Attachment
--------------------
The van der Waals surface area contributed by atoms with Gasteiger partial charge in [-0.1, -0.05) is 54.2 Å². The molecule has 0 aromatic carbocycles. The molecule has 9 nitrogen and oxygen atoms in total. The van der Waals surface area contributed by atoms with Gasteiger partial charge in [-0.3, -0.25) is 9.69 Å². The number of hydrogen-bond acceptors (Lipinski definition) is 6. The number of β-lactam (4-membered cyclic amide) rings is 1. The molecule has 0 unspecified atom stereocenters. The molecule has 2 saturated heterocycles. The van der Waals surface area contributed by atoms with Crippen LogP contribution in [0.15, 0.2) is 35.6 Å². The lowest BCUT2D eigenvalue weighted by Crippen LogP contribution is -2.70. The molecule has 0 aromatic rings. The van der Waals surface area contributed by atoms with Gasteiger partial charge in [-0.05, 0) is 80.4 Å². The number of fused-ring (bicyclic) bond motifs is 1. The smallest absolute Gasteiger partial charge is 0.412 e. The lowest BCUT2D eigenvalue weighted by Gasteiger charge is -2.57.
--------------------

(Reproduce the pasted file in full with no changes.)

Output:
The van der Waals surface area contributed by atoms with Gasteiger partial charge in [-0.1, -0.05) is 54.2 Å². The molecule has 0 aromatic carbocycles. The molecule has 9 nitrogen and oxygen atoms in total. The van der Waals surface area contributed by atoms with Gasteiger partial charge in [-0.3, -0.25) is 9.69 Å². The number of hydrogen-bond acceptors (Lipinski definition) is 6. The number of β-lactam (4-membered cyclic amide) rings is 1. The molecule has 0 unspecified atom stereocenters. The molecule has 2 saturated heterocycles. The van der Waals surface area contributed by atoms with Crippen LogP contribution in [0.15, 0.2) is 35.6 Å². The lowest BCUT2D eigenvalue weighted by Crippen LogP contribution is -2.70. The molecule has 0 aromatic rings. The van der Waals surface area contributed by atoms with Gasteiger partial charge in [-0.05, 0) is 80.4 Å². The number of fused-ring (bicyclic) bond motifs is 1. The smallest absolute Gasteiger partial charge is 0.412 e. The lowest BCUT2D eigenvalue weighted by Gasteiger charge is -2.57.